Financial Update from Brewin Dolphin - 15 July 2022
The Weekly Round-up
Friday 15 July 2022
In his latest weekly round-up, Guy Foster, our Chief Strategist explains that everything about markets at the moment is laced with nuance.
The main fear at the start of the year was inflation. Inflation is typically most heavily influenced by energy prices. Energy prices recently have been going down, which should alleviate that fear but the falling oil price itself is largely a function of increasing concern over recession risk. What did we learn his week? Inflation is still too high and recession risk is probably still tomorrow’s problem.
Inflation is Too High
A fake CPI report showing double-digit US inflation circulated on Twitter on Tuesday and sparked much anxiety until it was discredited. However, when the actual report was released it was not much better. Inflation hit 9.1% in the year to end to June after rising a surprisingly strong 1.3% during the month. That was significantly worse than Wall Street had been expecting. Of more importance than headline inflation is core inflation, because we knew that gas prices had been inflating the headline measure during the survey period in June. Core CPI did offer a silver lining in that the annual rate of CPI excluding volatile food and energy prices did slow but that reflected base effects rather than any let up in the rate of inflation as the monthly print was the strongest in a year.
Looking at the breakdown there have been some key categories that have driven inflation over the last few months.
Higher interest rates, causing higher inflation, have put a hold on new home sales. Unless bond yields retreat, home prices will have to fall, or at least stop rising, until affordability improves. Eventually, this will be reflected in lower shelter inflation, but that is likely to take several months.
With a half a month to go, it looks like energy inflation ought to be a disinflationary factor during July’s CPI report. Similarly, food prices should also come down with agricultural commodities in widespread retreat. These again tend to hit CPI with a lag and so should provide some scope for price falls in future months.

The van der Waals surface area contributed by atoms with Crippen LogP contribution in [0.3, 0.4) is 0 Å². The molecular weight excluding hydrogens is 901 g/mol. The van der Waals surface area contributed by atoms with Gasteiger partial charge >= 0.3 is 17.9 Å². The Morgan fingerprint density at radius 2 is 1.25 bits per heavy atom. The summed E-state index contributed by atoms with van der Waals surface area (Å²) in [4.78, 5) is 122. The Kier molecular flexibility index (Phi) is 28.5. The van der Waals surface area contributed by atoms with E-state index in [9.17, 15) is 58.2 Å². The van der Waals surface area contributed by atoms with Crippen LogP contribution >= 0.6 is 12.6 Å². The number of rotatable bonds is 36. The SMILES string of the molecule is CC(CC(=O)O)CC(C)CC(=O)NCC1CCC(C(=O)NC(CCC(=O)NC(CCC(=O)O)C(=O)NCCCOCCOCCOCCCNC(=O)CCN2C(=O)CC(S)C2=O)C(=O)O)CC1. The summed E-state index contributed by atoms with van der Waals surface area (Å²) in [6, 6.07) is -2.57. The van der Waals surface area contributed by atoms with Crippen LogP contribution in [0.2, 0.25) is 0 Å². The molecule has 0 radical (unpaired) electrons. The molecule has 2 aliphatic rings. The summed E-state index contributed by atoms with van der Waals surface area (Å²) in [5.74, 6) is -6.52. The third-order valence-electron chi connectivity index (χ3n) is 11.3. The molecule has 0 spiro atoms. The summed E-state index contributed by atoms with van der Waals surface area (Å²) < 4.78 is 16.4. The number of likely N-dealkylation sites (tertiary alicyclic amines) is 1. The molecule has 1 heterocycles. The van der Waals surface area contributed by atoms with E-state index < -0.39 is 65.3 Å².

So Have We Seen the Top?
So the question is, have we seen the top in inflation? The answer is probably, but it has seemed like the top for the last few months. There are several material unknowns driving these major commodity prices – such as the war in Ukraine. And the real challenge in these numbers is not so much the big categories like oil and rent, or the outliers like car prices and airline fares. It’s the smaller, broader sources of inflation and their persistence. Various alternate measures of CPI strip out the more volatile prices, but which ever you use they are all still signalling accelerating inflation.
That means the market expects the Federal Reserve to act and is beginning to ponder the possibility of a 100 basis point rate increase at the end of this month, as they recognise the need to get out in front of this inflation train. Fed speakers, even the most hawkish ones, seemed to downplay that possibility.
Is the US in Recession?
The CPI report caused interest rate expectations to pick up again, but the market discounted increased recessionary risks with lower longer-term yields.
The market expects rates to start being cut early in 2023, prompting a lot of discussion about the risk of stop-start policy as was experienced in the 1970s, when policy was loosened too early in response to a weaker economy. It will be a really difficult balance to strike and will depend, in part, on how inflation and wage expectations evolve. For the moment, though, even with the first indications that real growth could stay negative due to inflation, consumers are dipping into capacious savings rather than meaningfully scaling back their purchases.